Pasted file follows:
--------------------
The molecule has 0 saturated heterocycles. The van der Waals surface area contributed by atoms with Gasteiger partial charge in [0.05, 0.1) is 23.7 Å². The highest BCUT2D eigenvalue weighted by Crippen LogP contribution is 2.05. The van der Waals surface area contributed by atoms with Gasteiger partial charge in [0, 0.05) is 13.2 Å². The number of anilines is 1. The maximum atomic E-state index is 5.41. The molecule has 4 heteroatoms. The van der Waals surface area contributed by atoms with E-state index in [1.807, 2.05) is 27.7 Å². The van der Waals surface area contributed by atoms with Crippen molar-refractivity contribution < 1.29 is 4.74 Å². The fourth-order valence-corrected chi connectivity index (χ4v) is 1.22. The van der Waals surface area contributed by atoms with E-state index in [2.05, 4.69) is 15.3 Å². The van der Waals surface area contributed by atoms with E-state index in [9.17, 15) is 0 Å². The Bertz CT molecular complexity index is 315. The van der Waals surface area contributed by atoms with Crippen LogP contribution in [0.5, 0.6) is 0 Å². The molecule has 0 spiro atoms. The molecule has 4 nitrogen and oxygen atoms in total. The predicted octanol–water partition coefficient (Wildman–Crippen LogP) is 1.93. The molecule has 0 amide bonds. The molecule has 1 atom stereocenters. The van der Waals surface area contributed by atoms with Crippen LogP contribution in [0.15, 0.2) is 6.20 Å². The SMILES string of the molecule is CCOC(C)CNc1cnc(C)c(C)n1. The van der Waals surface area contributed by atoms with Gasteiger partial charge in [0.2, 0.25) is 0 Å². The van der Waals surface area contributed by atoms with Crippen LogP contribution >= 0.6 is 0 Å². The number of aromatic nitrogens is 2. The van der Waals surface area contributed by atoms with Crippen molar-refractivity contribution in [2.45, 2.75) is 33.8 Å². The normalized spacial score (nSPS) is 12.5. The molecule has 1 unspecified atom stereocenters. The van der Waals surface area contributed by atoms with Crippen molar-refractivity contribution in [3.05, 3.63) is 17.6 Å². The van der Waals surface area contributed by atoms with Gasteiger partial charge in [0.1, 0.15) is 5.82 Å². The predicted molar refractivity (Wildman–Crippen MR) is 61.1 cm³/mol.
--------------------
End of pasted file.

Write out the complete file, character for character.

The molecule has 0 saturated heterocycles. The van der Waals surface area contributed by atoms with Gasteiger partial charge in [0.05, 0.1) is 23.7 Å². The highest BCUT2D eigenvalue weighted by Crippen LogP contribution is 2.05. The van der Waals surface area contributed by atoms with Gasteiger partial charge in [0, 0.05) is 13.2 Å². The number of anilines is 1. The maximum atomic E-state index is 5.41. The molecule has 4 heteroatoms. The van der Waals surface area contributed by atoms with E-state index in [1.807, 2.05) is 27.7 Å². The van der Waals surface area contributed by atoms with Crippen molar-refractivity contribution < 1.29 is 4.74 Å². The fourth-order valence-corrected chi connectivity index (χ4v) is 1.22. The van der Waals surface area contributed by atoms with E-state index in [2.05, 4.69) is 15.3 Å². The van der Waals surface area contributed by atoms with E-state index in [9.17, 15) is 0 Å². The Bertz CT molecular complexity index is 315. The van der Waals surface area contributed by atoms with Crippen LogP contribution in [0.5, 0.6) is 0 Å². The molecule has 0 spiro atoms. The molecule has 4 nitrogen and oxygen atoms in total. The predicted octanol–water partition coefficient (Wildman–Crippen LogP) is 1.93. The molecule has 0 amide bonds. The molecule has 1 atom stereocenters. The van der Waals surface area contributed by atoms with Crippen LogP contribution in [0.15, 0.2) is 6.20 Å². The SMILES string of the molecule is CCOC(C)CNc1cnc(C)c(C)n1. The van der Waals surface area contributed by atoms with Gasteiger partial charge in [0.2, 0.25) is 0 Å². The van der Waals surface area contributed by atoms with Crippen LogP contribution >= 0.6 is 0 Å². The number of aromatic nitrogens is 2. The van der Waals surface area contributed by atoms with Crippen molar-refractivity contribution in [2.45, 2.75) is 33.8 Å². The normalized spacial score (nSPS) is 12.5. The molecule has 1 unspecified atom stereocenters. The van der Waals surface area contributed by atoms with Crippen molar-refractivity contribution in [3.05, 3.63) is 17.6 Å². The van der Waals surface area contributed by atoms with Gasteiger partial charge in [0.1, 0.15) is 5.82 Å². The predicted molar refractivity (Wildman–Crippen MR) is 61.1 cm³/mol.